Another issue that the DGAW head has with the UK waste management sector is energy from waste (EfW) that in 99.9% of cases only produces power and not heat.
“It is difficult for me to understand why the UK EfW industry only produces power. If you have EfW it makes sense to find someone to take your steam, whether it’s industrial steam for paper mills or the food industry. If you do that, it makes for very high efficiency and it is a pity that in the UK, you don’t make use of it.”
Obermeier points to the future and the role EfW plants will play in the energy mix.
“Energy from waste is already seen as a clean solution, especially compared to coal and gas, so when you look 10 years ahead into the future where electrical power will be produced mainly from wind and solar, this will make you the dirty guys,” he warns before returning to his favourite topic.
“You have to understand that in the CE waste management is very closely linked to energy policy and the worldwide resource market. Whereas previously waste was perceived as a source of contamination along with smoke and air pollution and the imperative was to get it out of the cities and fast, now it is seen as a resource.”
No wonder the Chinese, who currently suffer with high pollution rates in their cities, are keen to speak to waste management specialists in Germany. “The Chinese want to buy the know-how of our waste management operations,” says Obermeier.
“They are keen to acquire operational skills such as operating a facility in Germany with five people on a shift rather than 50 individuals and to achieve 8,000 hours a year instead of 5,000-6,000 hours. They can buy the technology, but they are keen to find out how to operate it.”
Looking to the future, where does he see waste management in Germany?
“It is looking good,” he replies without hesitation. “If given the opportunity, here at the DGAW we intend to speak more in places like the UK, Singapore and Beijing.
“We have a duty to share knowledge and expertise as fast as possible so others don’t make the same mistakes. For instance, the decision by Air Products to drop gasification; we made errors like that 15-20 years ago. We really have to share our experience and, importantly, we have to be honest so that others don’t make the same mistakes that we made years ago.”
Thomas Obermeier CV
President of the German Association for Waste management since 1998, Obermeier is the CEO of Berlin-based management consultancy TOM M+C, which offers plant design and consultancy services to developers of landfills, composting facilities, anaerobic digestion plants, material recycling facilities, and grate and fluidised bed incinerators.
He is also vice-chairman of the Bundesverband Sekundärrohstoffe und Entsorgung – Sonderabfall (Federal Association for Secondary Raw Material and Waste Disposal – Hazardous Waste); a member of the country’s environment & energy committee and the Chamber of Commerce and Industry of Berlin.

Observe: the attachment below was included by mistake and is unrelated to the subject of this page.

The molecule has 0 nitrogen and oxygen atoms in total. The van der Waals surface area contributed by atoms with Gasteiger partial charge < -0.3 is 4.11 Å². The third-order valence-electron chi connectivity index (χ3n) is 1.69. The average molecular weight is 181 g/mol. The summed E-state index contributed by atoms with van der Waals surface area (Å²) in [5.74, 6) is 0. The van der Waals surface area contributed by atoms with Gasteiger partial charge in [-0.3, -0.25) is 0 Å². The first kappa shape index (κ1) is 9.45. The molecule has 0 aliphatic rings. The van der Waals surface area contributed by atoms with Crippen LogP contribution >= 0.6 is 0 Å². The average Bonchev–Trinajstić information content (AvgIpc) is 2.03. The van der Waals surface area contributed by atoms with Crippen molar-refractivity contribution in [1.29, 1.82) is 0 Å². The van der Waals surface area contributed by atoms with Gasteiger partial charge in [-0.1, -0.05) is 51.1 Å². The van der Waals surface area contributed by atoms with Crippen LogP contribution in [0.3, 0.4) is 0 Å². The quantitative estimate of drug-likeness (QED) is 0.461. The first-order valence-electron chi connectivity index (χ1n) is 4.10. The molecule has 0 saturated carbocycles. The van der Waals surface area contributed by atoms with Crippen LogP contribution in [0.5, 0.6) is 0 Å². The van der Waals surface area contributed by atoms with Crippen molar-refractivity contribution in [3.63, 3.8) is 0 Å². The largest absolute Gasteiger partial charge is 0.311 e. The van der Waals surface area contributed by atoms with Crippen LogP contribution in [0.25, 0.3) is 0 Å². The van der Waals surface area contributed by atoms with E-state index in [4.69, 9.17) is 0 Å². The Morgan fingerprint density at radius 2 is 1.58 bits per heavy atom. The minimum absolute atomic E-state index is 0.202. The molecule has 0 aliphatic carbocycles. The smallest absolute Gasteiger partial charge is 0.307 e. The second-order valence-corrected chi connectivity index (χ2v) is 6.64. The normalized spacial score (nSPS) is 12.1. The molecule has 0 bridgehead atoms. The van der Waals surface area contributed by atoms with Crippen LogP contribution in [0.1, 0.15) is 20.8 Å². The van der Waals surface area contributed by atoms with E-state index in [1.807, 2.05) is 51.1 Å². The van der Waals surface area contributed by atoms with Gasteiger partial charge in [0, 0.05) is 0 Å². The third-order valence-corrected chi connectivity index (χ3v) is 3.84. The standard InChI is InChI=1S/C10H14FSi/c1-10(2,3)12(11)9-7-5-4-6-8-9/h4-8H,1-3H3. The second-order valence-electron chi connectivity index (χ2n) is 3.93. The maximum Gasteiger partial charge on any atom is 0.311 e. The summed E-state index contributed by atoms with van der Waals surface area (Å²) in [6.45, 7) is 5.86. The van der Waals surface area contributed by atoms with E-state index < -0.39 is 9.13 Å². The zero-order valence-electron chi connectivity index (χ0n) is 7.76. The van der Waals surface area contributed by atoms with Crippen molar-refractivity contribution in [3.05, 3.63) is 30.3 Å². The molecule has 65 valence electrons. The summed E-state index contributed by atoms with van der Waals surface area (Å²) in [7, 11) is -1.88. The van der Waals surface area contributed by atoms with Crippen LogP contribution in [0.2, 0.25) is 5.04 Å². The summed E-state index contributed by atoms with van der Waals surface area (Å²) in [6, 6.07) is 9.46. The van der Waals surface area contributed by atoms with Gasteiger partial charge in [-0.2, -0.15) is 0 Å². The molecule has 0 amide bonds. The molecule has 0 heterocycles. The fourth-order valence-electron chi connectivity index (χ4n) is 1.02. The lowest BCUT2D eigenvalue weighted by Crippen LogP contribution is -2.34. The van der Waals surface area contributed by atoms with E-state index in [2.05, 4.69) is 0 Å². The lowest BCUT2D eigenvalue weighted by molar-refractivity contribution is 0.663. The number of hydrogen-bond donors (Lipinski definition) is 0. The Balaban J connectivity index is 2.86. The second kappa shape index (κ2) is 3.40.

Obermeier is also a member of
the advisory board of GUTcert (the certification body for environmental management systems) as well as a permanent member of German business association The Economic Council.
Fact file: DGAW
Founded in 1990 to meet the needs of Germany’s reunification, the Deutsche Gesellschaft fur Abfallwirtschaft (DGAW) aims to be a platform for product responsibility and resource conservation.
According to the DGAW, its objective is to enhance both of these future-oriented fields by constructing a professional network and with this aim in mind the DGAW offers an interdisciplinary subject-oriented cooperation.
The various disciplines and professional groups, service and solution providers, the client and the citizen as well as political and public authorities of various levels have the chance to actively participate in a brisk exchange of ideas towards the improvement of resource management.
With the support of its members, the DGAW plays a part in the processes of resource management on a social, political, legislative and technical level.
The DGAW stresses that it is not fighting for members’ individual interests; instead it is working for higher standards in the waste industry. “We focus on the development and discussion of visions,” says the Association.
Five things I can't live without...
Without the love, regard and assistance of my family, I would not have been so successful in my work and my honorary posts
I get a kick out of admiring my garden, seeing the stars and the bats at night while sitting on my patio, as well as enjoying the mountains and the sea on my annual holidays
Good food and wine
Having grown up in Bavaria I´m a baroque style of guy and I love to drink good wine and enjoy excellent food
My father was a musician and my grandfather a painter. Visiting concerts from classic music to rock, museums, architecture and cinemas continually remind me of mankind’s creativeness
Skiing in winter, swimming in summer and my weekly appointments at the gym help to keep me fit